College is a great place to make new friends and have fun. You spend long periods of time stuck in the library with your head in a book, so it’s only fair that you reward yourself with a party or two.

You’ve probably heard about the party mentality at college, and might feel a little worried. While it’s perfectly easy to enjoy the college party experience (or avoid it completely, if you’d rather) there are some things you should avoid at all costs. Here they are.

Dangerous activities

People lose their inhibitions when they drink. This means that some people at college parties might attempt dangerous activities while intoxicated, like setting off fireworks or jumping across buildings. This is never a good idea. When drunk, you are less coordinated and have slower reflexes. This means that you could be severely injured and could find yourself needing to go to hospital. If you become seriously injured due to someone else’s actions or the party venue is unsafe, then speak to a Clearwater personal injury lawyer.

Driving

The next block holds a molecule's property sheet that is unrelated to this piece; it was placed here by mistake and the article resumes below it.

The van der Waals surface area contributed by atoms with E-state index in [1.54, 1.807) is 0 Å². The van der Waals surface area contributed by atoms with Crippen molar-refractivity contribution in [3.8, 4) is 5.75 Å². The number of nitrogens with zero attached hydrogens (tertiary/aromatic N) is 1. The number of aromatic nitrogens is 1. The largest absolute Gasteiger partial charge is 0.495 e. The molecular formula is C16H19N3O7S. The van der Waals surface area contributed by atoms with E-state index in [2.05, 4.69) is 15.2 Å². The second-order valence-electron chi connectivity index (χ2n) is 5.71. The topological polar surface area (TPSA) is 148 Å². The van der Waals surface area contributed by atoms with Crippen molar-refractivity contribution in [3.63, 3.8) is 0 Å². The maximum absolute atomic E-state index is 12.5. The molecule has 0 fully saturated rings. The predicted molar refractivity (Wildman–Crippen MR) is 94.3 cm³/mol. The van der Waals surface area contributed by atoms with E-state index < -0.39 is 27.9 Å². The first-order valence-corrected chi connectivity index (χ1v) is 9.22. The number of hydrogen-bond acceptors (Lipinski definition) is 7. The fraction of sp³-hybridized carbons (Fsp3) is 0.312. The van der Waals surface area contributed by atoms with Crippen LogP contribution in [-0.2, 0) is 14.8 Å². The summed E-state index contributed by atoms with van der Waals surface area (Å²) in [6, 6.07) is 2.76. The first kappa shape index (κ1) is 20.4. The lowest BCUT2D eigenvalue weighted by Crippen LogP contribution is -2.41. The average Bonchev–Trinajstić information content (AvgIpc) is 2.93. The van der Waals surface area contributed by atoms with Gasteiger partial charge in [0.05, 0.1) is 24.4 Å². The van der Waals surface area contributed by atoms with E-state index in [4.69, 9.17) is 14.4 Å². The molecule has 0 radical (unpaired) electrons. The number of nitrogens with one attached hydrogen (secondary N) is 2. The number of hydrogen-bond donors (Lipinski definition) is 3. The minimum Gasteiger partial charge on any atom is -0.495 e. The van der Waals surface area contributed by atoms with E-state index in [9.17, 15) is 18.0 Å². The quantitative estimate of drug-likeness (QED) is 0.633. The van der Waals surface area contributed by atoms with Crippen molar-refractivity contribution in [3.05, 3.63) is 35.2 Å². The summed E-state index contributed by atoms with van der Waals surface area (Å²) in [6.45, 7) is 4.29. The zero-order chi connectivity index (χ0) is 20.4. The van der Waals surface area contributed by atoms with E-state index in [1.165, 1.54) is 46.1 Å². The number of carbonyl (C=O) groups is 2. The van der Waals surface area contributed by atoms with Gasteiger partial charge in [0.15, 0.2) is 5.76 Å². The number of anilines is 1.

Drink-driving is against the law. It’s dangerous because, when you drink alcohol, your reflexes are slower. This means that you will take longer to respond to hazards. Drunk driving is a leading cause of college deaths, so it’s simply not worth the risk. At best, you could have your license taken away and at worst you could kill someone – or yourself. Be sensible and get a cab home if you don’t live on campus.

Unattended drinks

While most people at college parties are there to have fun, some people will be there with an agenda. It’s an unfortunate fact that drink spiking is more common than you’d like to imagine. When a person is spiked, they will feel more drunk than they should. They may experience memory loss, slurred speech and nausea or vomiting. Unfortunately, you won’t know you’ve been spiked until afterwards. So, avoid unattended drinks at parties and keep an eye on your own drink at all times.

Unpleasant initiations

Some college societies have strange and unpleasant initiation ceremonies before they let new members join. While some are harmless and optional, others are controlling and mandatory; encouraging people to do dangerous activities, break the law or use prejudices against others. So, if you’re at a party that turns into an initiation, it’s best to quit while you’re ahead. Do you really want to be involved in a society that belittles its members and puts you in an uncomfortable or dangerous position?

Fights

Sometimes, when people drink, they become more aggressive. College parties with intoxicated students can sometimes end in nasty fights. You might not be involved directly in the fight, but it’s always best to take your cue to exit if a fight breaks out. People fighting don’t notice the people around them, and you could get hurt.

 

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